Stannis's wife Selyse has chugged the Lord of Light's Kool-Aid to the point where her tongue is dyed bright red, even though the religion's priestess is grinding on her husband. That's fanaticism! Selyse didn't even complain when her own brother was burned at the stake for refusing to throw away his idols worshipping the wrong gods. In sum, Selyse is absolutely insane. She's so cuckoo and stubborn in her beliefs that when she told my boy Ser Davos that the barbecued people's souls were with the Lord, the disappointed Onion Knight could only say, "I'm sure they're more than grateful, my queen." Haha, Davos. Always a crack-up. The amount of bullshit that was spit at royalty through gritted teeth in this episode was off the charts.

Elsewhere during this visit to Dragonstone, Selyse and Stannis's daughter Shireen challenged Melisandre with regard to Melisandre's rituals, and we learned that Stannis knows how to grill seagulls and make book soup. In a TV.com exclusive, I got Stannis's secret recipe:

Stannis's Book Soup (Serves 4)
– 1 book, preferably something by Dan Brown (George R.R. Martin books tend to fill the soup with too many extraneous details, and new flavors only come out once every six years)
– 1 pot of boiling water

Put book in boiling water. Declare it "book soup." Serve to your freak of a wife immediately.

"I know where we have to go." —Bran Stark

For the first time this season, we also caught up with Bran, who was up to his old tricks of spirit-riding his direwolf, Summer. And in his vision, he murdered a deer supposedly because he was hungry. It sure beats waking up to a half-eaten pillow! Jojen warned Bran that if he spent too much time warging, he'd lose all sense of himself and forget everything, kind of like that CrossFit pandemic that's turning people into monsters. "If we lose you, we lose everything," Meera said. But do the Reeds really even know what they're doing? Meera, if you lose Bran, you get to turn around and go south for some carefree tanning!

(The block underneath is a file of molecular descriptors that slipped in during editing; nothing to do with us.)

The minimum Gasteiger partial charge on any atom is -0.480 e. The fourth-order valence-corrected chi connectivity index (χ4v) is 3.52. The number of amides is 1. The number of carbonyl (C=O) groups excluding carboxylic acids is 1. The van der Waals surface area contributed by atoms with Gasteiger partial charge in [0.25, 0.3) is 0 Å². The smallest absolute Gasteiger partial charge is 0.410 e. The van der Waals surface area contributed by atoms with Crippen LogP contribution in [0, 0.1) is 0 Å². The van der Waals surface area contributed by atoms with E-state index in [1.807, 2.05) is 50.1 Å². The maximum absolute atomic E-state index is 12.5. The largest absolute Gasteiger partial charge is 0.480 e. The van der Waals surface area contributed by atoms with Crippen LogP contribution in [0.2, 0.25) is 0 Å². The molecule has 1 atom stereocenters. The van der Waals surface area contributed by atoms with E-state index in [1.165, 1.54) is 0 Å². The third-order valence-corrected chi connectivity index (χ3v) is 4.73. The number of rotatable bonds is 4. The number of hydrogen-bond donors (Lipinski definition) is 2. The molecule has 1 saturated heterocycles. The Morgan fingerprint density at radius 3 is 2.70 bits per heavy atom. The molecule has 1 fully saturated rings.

A bit later, the group came upon a tree that Summer was yapping at, so Bran touched it and saw Game of Thrones clips from Seasons 1, 5, 6, and 7! If I were Bran, I would have kicked the crap out of that weirwood. No spoilers, tree! But what Bran saw was pretty awesome: visions of Ned, the crypt beneath Winterfell (I think), the room that holds the Iron Throne all covered in snow, maybe Superman's Fortress of Solitude or something equally crystallized, and the shadow of a dragon flying over King's Landing. Umm, awesome? But what does it mean!?!? Bran said, "I know where we have to go," and I waited and waited but he still didn't say it. "North," boomed a voice in his vision. So I guess they're going to continue north. I've given Bran's storyline a hard time in the past, but at least this time he experienced his coolest vision yet, even if his travels are developing awfully slow. Even Dany is looking at Bran's plot and beeping her horn.